Music today was a bit of a smash and grab. I have a whole lot of records to put away, records that had been hiding in a shelf because they needed listening to to authenticate their genre. So I picked up the first Chango album (1975). It’s Salsa Rock a la early Santana. If you like early Santana you will like this. I read a dumb review of it on AllMusic, calling it good, but plagiarism. Every era has bands that sound like their era, every genre has bands that sound alike within their genre, it doesn’t mean it’s plagiarism. Did you ever listen to Metal bands? Punk bands? Reggae bands? Jazz, Blues, really it’s nuts to call it plagiarism. It’s great, it’s like Santana and it’s great. The only reason the reviewer called it plagiarism is because there were fewer bands in this genre.

This led me to the first Blood, Sweat & Tears album, Child Is Father To The Man (1968), with its disconcerting cover art. The band was formed after The Blues Project members Al Kooper and Steve Katz formed a band that had horns and incorporated Jazz, Blues, Soul, Psychedelia, Rock, you name it. It’s a great debut album but Al Kooper left after its release as Katz and drummer Colomby wanted to get a stronger lead singer. Kooper had famously played on the legendary Dylan sessions and went on to make solo albums and produce. They could not however have guessed that after his departure and with the inclusion of David Clayton-Thomas on vocals that they would become absolutely massive, but that’s another story. This album that includes Tim Buckley’s Morning Glory, Nilsson’s Without Her and Randy Newman’s Just One Smile plus six Al Kooper songs is an absolute must have for your collection.

Blood, Sweat & Tears led me to the debut album by Chicago, Transit Authority (1969). It’s another classic incorporating brass into a rock band. Sometimes jazzy, sometimes Psychedelic, sometimes soulful, sometimes Rock. It features Terry Kath on guitar, allegedly Jimi Hendrix’ favourite guitarist. (Wait till you hear Free Form Guitar.) It’s a double album, as was Chicago II (1970) and Chicago III (1971). Their fourth album was a quadruple album, Live at Carnegie Hall (1971). It wasn’t until their fifth album, Chicago V (1972), that they released a single album. The debut features the classic single Does Anybody Know What Time It Is? that reached No. 7 on the US charts. Interestingly it wasn’t released as a single until two songs from their second album, Make Me Smile (No. 9) and the brilliant 25 Or 6 To 4 (No. 4) had become hits. This album also features Steve Winwood and Spencer Davis’ I’m A Man…and there’s Side 4, an amazing debut album. On a sad note allegedly Terry Kath’s last words were, “What do you think I’m going to do? Blow my brains out? Don’t worry. It’s not loaded…” before accidentally shooting himself.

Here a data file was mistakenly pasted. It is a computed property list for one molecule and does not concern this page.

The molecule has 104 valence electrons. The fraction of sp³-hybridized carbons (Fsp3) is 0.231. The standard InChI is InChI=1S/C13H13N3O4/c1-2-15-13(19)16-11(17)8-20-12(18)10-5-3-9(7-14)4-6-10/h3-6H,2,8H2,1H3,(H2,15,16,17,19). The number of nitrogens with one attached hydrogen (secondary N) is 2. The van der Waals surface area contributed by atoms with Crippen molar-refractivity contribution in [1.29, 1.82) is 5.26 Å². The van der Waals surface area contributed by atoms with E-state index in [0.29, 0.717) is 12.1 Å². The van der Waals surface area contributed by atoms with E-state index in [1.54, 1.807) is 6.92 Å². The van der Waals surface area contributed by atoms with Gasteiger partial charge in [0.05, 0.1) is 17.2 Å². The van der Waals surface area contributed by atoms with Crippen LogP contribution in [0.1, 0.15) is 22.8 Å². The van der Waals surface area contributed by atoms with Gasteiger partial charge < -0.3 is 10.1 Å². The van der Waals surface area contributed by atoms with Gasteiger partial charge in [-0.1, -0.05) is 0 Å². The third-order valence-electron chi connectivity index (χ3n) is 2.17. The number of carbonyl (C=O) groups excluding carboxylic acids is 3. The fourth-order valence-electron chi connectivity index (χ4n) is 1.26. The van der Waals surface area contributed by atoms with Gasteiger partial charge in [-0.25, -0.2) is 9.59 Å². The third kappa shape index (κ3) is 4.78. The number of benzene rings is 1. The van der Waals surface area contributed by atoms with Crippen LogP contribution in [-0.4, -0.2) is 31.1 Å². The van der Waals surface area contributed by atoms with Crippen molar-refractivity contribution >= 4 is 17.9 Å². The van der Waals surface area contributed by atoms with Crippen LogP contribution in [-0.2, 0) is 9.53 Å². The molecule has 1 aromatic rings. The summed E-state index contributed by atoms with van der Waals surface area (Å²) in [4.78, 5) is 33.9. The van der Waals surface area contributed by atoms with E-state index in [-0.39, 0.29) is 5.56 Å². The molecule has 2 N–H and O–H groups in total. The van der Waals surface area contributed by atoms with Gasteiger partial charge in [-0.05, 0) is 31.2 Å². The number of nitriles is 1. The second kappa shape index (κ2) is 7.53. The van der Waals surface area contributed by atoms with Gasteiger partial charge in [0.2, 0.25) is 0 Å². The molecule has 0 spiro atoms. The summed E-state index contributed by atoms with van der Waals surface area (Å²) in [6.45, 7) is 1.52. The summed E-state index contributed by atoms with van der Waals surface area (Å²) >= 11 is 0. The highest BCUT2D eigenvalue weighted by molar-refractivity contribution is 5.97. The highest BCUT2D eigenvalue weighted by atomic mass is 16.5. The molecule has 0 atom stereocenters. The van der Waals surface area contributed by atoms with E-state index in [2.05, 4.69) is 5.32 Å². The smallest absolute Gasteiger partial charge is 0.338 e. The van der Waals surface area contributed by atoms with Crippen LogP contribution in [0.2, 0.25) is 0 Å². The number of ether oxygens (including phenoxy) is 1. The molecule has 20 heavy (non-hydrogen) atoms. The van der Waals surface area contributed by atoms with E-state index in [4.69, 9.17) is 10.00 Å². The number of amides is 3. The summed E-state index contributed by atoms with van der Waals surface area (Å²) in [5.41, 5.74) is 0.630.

Al Kooper and Mike Bloomfield had played together on Dylan’s Highway 61 Revisited. Kooper had left Blood, Sweat & Tears and Bloomfield was leaving Electric Flag. Kooper booked two days at the studio and invited Bloomfield down to jam. Day 1 went swimmingly with three tracks credited to the two of them, one to Curtis Mayfield and another to Mort Shuman and Jerry Ragovoy (Ragovoy wrote Time Is On My Side made famous by The Stones and Piece Of My Heart made famous by Janis Joplin). Shuman co-wrote Sha-La-La-La-Lee for The Small Faces and Little Children for Billy J. Kramer. He co-wrote Here I Go Again with Clive Westlake for The Hollies. He also did the translations of the Brel songs recorded in English by Scott Walker.

So it was a successful day in the studio but the next day Bloomfield failed to show up. So he called Stephen Stills who had just left Buffalo Springfield and that’s why this album has Bloomfield on one side and Stills on the other. They recorded Dylan’s It Takes A Lot To Laugh, It Takes A Train To Cry, Donovan’s Season Of The Witch, Bluesman Wille Cobbs’ You Don’t Love Me and Harvey Brooks’ (the bass player on the album) Harvey’s Tune. You may wonder who Harvey Brooks is. Well look here and be impressed. Both he and Barry Goldberg were members of the Electric Flag at the time. The drummer was session man Fast Eddie Hoh. The album did extremely well much to the disappointment of Mike Bloomfield who had apparently put a lot of faith and work into the debut Electric Flag album, A Long Time Comin’ (1968). It was recorded over six months and reached No. 31. Super Session was recorded over two days and reached No. 12 going gold.

The musical musings in this post are an excerpt from my daily blog, TO WHERE I AM NOW, featured on my main website. See more pictures and read the full post here.

No comments yet.

Leave a Reply